Dr. Pamela T. Plotkin is a broadly trained marine scientist who has spent most of her career conducting science to inform and influence domestic and international policies and conservation practices. She also has led administrative teams at three different institutions of higher education in research administration, development and support. She became the Director of Texas Sea Grant in September 2011.
Plotkin has extensive experience studying and working along the Texas coast on a wide variety of marine issues. She earned her B.S. in Wildlife Science from the Pennsylvania State University, and M.S. and Ph.D. degrees in Zoology from Texas A&M University. Her early research career focused on the feeding ecology of loggerhead sea turtles in the Gulf of Mexico, which led to the discovery of their feeding grounds and a previously undescribed benthic community located in nearshore waters of the South Texas coast. During this time, she also worked at the University of Texas Marine Science Institute, where she studied marine pollution and its impact on marine organisms, and worked as a research assistant in the physical oceanography program during research cruises in the Gulf of Mexico. Plotkin was awarded a Texas Sea Grant Fellowship to support her doctoral studies, which focused on the oceanic migrations of olive ridley turtles in the eastern Pacific Ocean.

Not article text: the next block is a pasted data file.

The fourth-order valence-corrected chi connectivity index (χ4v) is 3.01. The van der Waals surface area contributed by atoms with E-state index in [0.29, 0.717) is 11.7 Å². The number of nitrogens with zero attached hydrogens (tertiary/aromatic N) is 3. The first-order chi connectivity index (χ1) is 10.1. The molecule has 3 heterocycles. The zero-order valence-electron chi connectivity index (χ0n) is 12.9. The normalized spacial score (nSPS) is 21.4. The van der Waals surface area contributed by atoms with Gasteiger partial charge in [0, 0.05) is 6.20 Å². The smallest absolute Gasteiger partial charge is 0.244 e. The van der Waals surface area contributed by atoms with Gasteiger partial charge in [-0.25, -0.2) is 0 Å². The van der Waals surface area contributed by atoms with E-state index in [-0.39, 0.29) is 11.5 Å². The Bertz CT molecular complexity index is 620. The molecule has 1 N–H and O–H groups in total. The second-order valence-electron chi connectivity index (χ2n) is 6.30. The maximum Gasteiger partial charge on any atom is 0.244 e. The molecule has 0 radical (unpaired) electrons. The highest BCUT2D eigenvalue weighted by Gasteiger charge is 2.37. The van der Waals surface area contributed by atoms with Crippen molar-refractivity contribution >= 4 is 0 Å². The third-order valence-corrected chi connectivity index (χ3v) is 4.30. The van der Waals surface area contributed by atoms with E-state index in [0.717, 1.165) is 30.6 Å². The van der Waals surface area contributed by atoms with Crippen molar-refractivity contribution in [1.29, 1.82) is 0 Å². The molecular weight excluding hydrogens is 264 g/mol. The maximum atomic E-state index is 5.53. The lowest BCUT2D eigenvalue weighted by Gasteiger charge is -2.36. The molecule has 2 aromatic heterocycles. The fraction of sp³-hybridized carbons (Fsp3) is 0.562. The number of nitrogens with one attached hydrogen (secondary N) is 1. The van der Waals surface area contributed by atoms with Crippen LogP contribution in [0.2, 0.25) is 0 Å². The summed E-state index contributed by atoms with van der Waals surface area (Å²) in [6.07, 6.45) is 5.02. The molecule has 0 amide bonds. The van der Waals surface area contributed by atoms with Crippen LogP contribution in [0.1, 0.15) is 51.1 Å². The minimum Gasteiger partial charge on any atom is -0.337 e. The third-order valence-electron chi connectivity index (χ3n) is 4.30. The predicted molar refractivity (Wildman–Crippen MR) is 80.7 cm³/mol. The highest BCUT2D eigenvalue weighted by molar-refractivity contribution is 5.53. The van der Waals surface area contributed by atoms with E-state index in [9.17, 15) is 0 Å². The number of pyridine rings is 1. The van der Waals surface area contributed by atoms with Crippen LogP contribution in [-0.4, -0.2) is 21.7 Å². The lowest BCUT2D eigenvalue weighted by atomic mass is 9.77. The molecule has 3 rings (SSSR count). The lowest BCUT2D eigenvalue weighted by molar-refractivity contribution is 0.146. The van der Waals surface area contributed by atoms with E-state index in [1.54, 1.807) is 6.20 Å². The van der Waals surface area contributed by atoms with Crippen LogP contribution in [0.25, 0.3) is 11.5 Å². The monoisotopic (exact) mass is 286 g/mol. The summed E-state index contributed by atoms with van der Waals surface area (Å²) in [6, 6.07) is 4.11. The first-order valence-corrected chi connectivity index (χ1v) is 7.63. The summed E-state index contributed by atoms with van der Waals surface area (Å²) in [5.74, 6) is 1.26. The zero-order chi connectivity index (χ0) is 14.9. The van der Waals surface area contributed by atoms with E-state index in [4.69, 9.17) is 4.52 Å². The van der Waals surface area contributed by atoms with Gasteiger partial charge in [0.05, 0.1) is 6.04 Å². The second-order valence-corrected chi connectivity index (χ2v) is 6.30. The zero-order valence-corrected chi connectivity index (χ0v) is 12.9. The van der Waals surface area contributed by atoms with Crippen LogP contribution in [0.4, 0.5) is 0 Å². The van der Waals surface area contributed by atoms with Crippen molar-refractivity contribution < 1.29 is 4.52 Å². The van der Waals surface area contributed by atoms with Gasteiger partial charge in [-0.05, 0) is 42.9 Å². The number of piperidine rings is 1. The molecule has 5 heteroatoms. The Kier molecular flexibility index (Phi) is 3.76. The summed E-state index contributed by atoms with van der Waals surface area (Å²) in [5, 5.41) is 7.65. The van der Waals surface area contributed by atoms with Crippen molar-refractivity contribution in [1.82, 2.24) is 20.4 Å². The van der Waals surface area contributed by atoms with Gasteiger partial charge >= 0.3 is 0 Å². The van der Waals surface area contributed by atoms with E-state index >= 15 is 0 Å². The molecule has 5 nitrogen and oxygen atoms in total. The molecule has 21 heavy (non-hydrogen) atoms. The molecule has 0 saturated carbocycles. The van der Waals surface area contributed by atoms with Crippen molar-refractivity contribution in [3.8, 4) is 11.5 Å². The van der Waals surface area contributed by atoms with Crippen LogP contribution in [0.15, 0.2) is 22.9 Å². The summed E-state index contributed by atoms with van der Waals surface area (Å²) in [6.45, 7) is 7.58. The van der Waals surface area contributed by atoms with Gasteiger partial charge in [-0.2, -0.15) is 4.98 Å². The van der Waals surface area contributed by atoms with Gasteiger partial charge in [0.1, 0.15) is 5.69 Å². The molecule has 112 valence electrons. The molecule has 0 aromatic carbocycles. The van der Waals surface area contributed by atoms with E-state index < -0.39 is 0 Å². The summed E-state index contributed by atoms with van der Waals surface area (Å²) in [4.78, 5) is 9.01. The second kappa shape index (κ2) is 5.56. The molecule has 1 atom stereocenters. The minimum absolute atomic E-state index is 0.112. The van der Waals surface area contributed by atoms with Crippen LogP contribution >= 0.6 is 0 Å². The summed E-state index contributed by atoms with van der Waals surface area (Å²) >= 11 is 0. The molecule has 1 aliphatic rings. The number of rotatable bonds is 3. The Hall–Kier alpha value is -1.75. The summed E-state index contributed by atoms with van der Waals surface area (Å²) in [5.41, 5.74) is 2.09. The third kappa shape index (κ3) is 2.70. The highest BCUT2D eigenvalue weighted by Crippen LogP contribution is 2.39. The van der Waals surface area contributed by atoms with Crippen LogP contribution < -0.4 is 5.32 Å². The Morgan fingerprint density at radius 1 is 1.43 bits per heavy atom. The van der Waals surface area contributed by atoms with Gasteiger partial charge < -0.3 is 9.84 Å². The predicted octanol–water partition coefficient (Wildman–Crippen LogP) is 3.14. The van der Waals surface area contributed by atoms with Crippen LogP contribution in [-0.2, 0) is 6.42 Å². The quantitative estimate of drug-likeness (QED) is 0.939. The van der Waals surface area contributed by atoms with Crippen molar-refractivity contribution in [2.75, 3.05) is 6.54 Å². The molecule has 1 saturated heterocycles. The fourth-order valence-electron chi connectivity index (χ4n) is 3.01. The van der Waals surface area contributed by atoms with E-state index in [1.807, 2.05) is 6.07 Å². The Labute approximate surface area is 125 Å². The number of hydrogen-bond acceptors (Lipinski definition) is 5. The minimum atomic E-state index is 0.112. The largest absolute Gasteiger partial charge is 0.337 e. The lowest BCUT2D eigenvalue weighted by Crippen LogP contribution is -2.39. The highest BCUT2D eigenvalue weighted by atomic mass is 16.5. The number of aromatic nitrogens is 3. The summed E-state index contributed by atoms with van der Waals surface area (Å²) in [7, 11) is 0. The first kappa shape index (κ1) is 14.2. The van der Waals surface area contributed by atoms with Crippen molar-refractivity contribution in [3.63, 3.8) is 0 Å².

During her last year of graduate school, Plotkin was selected to represent Texas in Washington, D.C., as a John A. Knauss Marine Policy Fellow. During her fellowship, she assisted in the development of multi-lateral agreements to protect sea turtles in the Western Hemisphere, negotiated a turtle excluder device (TED) technology transfer program between the U.S. government and India, and worked with key stakeholders to develop plans to reduce the incidental capture of sea turtles in pelagic longline fisheries. Plotkin earned a U.S. Department of Commerce Bronze Medal Award for Superior Federal Service for her work as a Knauss Fellow with NOAA’s National Marine Fisheries Service to protect sea turtles.
As a post-doctoral researcher at Drexel University and an Assistant Professor of Ecology at the University of Delaware, Plotkin continued her research on sea turtle migratory behavior in Costa Rica, India, the U.S. Virgin Islands and along the U.S. Atlantic coast. She is an active member of the International Union for the Conservation of Nature (IUCN), particularly with the Marine Turtle Specialist Group of its Species Survival Commission, and has served as IUCN’s Vice Chair of the Northwest Atlantic region specialists’ group for a number of years, co-authored Red List documents, and coordinated and convened a meeting in the Northern Indian Ocean to develop management plans for sea turtles in the region.
Plotkin’s research has been published in numerous journals, including Marine Biology, Nature and Oryx, and her research has been profiled in Science and Nature. She recently edited a book, published by the Johns Hopkins University Press, titled Biology and Conservation of Ridley Sea Turtles, and was named a 2014 “Harte’s Hero” by the Harte Research Institute for Gulf of Mexico Studies for her working furthering the recovery of the Kemp’s ridley sea turtle.